started when The Teen Idles (Ian McKaye’s and Jeff Nelson’s first band)
wanted to put their record out on their own late 1980. If this DIY move seems
common now, it was bald and highly marginal at the time. Minor Threat was their
next group. This cd is the first demo to Minor Threat 7’ which was to
be rerecorded and released June 1981 as Dischord n°3. It’s written in the
sleeve that the band might have considered the songs too slow to be released.
Someone found the tape lingering on a dusty attic or basement shelf. Ian Mc Kaye
and Don Zientara mixed it in December 2001 and Dischord puts it out in 2003.
Zientara who recorded the overwhelming majority of Dischord releases, only had a
4-track set-up at Inner Ear Studio which was, as it is specified inside the
good-looking sleeve, located in the basement of his small house. The band set up
and played in his kids’ playroom while he ran the 4-track tapedeck in the
adjacent boiler room’. All early Dischord releases were recorded this way.
Let’s mention that Henry Garfield from State of Alert - who was soon to become
Henry Rollins and to play in Black Flag - was in the house during this session
to shout some backing vocals.
homogeneous 8 songs, these sharp, reckless and visceral 9 minutes do not differ
much from Minor Threat which can be considered as one of the
trail-blazers of genuine hardcore style. First Demo Tape will only please
Minor Threat die-hard fans or people who don’t have anything by them in their
discography. Its musical contents can be considered as one of the discs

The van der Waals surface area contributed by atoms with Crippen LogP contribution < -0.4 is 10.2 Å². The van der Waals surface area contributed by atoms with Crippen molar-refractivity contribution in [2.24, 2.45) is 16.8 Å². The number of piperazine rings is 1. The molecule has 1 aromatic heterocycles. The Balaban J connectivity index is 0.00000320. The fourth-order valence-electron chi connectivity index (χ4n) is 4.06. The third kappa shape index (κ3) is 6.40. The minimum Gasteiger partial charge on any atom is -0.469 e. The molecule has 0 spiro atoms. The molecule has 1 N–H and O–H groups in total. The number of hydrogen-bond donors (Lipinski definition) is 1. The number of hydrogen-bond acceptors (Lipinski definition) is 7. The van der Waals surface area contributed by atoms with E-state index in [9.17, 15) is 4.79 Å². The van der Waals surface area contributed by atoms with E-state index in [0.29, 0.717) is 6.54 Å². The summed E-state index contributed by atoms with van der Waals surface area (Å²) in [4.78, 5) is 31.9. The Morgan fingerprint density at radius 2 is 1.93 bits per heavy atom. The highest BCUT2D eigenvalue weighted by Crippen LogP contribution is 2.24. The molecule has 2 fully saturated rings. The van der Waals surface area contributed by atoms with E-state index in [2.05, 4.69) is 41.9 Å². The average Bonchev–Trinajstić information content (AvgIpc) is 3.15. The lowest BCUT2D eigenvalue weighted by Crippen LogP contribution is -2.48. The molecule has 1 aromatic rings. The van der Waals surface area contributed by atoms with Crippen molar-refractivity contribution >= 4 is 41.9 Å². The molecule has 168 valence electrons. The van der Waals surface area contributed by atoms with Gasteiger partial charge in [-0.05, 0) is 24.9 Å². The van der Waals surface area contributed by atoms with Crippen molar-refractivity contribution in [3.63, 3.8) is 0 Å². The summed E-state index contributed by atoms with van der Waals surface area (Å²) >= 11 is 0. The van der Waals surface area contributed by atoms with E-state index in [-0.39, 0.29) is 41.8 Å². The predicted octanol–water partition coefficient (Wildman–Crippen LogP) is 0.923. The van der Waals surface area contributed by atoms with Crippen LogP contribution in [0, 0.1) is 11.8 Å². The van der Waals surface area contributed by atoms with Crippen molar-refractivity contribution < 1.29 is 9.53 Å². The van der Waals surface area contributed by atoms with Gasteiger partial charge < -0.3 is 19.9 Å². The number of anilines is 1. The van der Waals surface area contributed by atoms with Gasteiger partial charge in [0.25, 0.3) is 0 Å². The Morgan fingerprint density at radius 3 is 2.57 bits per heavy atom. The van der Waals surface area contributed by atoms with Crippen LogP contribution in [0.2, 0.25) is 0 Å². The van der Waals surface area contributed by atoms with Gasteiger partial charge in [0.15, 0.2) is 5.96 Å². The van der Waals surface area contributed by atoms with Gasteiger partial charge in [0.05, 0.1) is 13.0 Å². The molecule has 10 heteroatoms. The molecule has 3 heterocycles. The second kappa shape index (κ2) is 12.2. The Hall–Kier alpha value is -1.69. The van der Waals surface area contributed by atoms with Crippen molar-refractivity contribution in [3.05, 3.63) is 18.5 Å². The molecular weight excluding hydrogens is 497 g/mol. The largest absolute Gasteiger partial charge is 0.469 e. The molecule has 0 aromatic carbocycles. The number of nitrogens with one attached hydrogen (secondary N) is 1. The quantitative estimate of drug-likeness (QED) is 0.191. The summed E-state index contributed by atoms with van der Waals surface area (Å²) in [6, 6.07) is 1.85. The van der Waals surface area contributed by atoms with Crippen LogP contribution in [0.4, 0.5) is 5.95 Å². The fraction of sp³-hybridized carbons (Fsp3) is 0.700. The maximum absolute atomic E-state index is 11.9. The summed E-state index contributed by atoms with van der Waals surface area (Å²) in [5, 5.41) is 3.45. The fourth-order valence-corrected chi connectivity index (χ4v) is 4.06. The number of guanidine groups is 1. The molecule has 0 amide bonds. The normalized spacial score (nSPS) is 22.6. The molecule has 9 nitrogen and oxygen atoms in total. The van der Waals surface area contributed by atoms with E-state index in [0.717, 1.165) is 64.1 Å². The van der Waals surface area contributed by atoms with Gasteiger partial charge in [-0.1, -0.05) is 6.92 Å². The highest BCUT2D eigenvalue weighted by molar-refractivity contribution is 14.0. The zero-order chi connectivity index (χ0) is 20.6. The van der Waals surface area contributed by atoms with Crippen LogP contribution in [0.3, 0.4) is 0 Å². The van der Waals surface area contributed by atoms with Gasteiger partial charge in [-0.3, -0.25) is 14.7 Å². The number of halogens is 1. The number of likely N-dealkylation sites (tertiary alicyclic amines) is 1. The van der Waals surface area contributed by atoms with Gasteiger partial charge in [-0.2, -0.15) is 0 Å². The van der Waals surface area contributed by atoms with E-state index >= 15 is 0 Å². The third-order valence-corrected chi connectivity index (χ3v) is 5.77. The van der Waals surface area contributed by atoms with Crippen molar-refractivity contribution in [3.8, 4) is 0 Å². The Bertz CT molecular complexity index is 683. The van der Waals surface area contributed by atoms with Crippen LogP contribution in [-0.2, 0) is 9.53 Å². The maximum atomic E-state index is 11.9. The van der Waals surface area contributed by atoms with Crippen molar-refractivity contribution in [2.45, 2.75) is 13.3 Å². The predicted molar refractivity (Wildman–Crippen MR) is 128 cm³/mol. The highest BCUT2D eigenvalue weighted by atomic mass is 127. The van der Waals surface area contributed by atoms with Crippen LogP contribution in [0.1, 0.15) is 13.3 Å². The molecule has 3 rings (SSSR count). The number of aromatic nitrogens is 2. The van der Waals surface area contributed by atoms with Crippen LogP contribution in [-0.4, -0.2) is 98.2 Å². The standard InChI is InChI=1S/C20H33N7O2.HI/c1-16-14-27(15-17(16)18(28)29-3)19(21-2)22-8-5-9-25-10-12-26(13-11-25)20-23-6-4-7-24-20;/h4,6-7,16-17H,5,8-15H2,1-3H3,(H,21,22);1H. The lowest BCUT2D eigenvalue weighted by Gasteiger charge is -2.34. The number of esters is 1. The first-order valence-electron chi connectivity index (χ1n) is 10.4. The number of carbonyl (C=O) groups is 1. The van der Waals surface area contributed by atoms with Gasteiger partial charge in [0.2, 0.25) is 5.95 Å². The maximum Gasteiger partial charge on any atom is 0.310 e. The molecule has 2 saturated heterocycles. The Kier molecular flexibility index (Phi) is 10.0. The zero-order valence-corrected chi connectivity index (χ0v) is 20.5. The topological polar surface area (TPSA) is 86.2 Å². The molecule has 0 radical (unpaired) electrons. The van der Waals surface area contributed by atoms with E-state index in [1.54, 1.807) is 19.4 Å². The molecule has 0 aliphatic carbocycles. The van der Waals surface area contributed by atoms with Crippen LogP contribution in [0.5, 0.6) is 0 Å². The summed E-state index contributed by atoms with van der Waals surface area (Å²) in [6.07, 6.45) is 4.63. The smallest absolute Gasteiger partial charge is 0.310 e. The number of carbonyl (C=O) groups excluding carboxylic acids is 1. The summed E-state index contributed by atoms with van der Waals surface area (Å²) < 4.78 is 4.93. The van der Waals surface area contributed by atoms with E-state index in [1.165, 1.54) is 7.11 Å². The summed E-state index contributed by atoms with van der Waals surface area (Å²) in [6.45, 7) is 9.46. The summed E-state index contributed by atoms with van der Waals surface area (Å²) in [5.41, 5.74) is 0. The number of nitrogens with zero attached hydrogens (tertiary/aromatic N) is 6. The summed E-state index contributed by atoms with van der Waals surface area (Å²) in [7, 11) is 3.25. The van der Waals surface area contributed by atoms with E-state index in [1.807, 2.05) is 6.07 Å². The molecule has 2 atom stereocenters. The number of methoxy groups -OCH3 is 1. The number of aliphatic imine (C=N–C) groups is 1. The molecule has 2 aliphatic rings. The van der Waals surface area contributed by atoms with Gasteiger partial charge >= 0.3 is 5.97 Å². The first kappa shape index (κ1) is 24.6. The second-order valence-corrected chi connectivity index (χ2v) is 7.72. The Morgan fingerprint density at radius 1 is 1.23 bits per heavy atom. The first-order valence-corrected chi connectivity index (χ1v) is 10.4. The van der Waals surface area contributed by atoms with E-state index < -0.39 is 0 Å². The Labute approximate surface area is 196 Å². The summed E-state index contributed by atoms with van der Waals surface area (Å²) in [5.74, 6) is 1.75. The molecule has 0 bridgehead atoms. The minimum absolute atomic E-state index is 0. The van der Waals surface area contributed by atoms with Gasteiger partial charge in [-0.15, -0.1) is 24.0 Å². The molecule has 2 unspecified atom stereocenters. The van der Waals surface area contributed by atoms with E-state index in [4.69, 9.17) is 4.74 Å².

epitomizing the immediate and innovative (at the time) origins of hardcore.
Young people armed with their legendary crosses marked on the back of their
hands expressed their anger against racism, violence and alcoholism. All the
song titles are evocative (‘Minor Threat’, ‘Stand up’, ‘Seeing red’,
‘Bottled Violence’ ‘Small man big mouth’ ‘Guilty of being white’
‘I don’t want to hear it’). ‘Straight Edge’ is an infuriated and
brilliant 48 seconds political manifesto.
the beginning Dischord was intended as a no-profit maker label. It’s a
cheering irony to mention that it has released the best disc considering
quality-price ratio this year. Ill-intentioned people will argue that they
should have released it in their 20 Years of Dischord box set but I
believe in Dischord’s sincerity and think that ultimate MT fans are much
happier to purchase it as a good-looking item than on a compilation.
It’s questionable but in my opinion hardcore comes from DC and from san
Francisco as well where a band such as Bad Religion recorded its first demos at
the same time The Teen Idles, Minor Threat, The Untouchables and State of Alert
did. BR’s first songs are definitely close to what DC bands did. Afterwards
they moved towards punk-rock which symbolized Epitaph for a long time while
Dischord moved towards emo-core. Regarding this San Francisco / DC thing it’s
amusing to notice that MT’s bass player Brian Baker played in Bad Religion’s
1996 The Gray Race.
/feb 15th 2004/